Vancouver International Tap Festival founder says goodbye in style

15 Oct 2019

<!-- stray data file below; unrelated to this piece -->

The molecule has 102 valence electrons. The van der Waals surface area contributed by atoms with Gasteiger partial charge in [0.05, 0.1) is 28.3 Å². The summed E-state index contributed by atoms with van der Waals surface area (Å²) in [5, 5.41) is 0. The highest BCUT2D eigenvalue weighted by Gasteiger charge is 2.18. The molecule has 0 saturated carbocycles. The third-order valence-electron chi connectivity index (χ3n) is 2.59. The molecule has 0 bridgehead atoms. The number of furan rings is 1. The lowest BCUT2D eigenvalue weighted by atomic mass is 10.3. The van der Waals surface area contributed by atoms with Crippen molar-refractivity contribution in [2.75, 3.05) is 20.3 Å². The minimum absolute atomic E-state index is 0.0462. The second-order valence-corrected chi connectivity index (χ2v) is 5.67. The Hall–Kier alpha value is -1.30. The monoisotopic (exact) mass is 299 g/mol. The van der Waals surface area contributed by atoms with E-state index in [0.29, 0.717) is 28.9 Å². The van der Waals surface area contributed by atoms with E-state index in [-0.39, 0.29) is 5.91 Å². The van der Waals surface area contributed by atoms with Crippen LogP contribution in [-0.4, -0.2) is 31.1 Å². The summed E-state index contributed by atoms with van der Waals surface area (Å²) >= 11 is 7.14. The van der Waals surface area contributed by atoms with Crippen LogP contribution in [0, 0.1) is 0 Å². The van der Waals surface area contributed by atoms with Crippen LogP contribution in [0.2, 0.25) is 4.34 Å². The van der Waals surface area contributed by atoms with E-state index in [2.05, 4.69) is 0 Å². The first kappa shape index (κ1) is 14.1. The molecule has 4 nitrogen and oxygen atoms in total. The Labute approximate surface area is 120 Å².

first_imgWhen the Straight reaches Vancouver International Tap Festival artistic director Sas Selfjord at her home on Gabriola Island, she’s preparing to transport a special goodbye gift for the final rendition of the 18-year-old event. In her back yard sit 14 four-by-eight-foot pieces of birchwood flooring, a perfect, portable dance surface the tap society will be able to use long after her departure.“I’m hauling it over with a truck from Gabriola and then taking it to the [Orpheum] Annex’s stage door on Friday,” she relates, expressing joy that the world-class dancers she’s bringing in won’t have to click their soles on less-than-ideal Masonite. “It’s pristine birchwood—a beautiful honey colour.”The floor is, in many ways, an apt symbol of the professionalism and gleaming artistry she’s been able to build at the festival, known over the years for its range of styles and creations by big names like Michelle Dorrance and Dormeshia Sumbry-Edwards. Advertisement Advertisement Login/Register With: Facebook LEAVE A REPLY Cancel replyLog in to leave a comment Advertisement “Tap-dancing is about timing and so is the festival,” explains Selfjord, who will also step down in June 2018 from running the Vancouver Tap Dance Society, centred in the Hastings Sunrise heritage space on East Hastings Street she helped catalyze the group to buy in 2011. “I truly believe the festival in its creative capacity has run its course and we need new roads. Twitterlast_img read more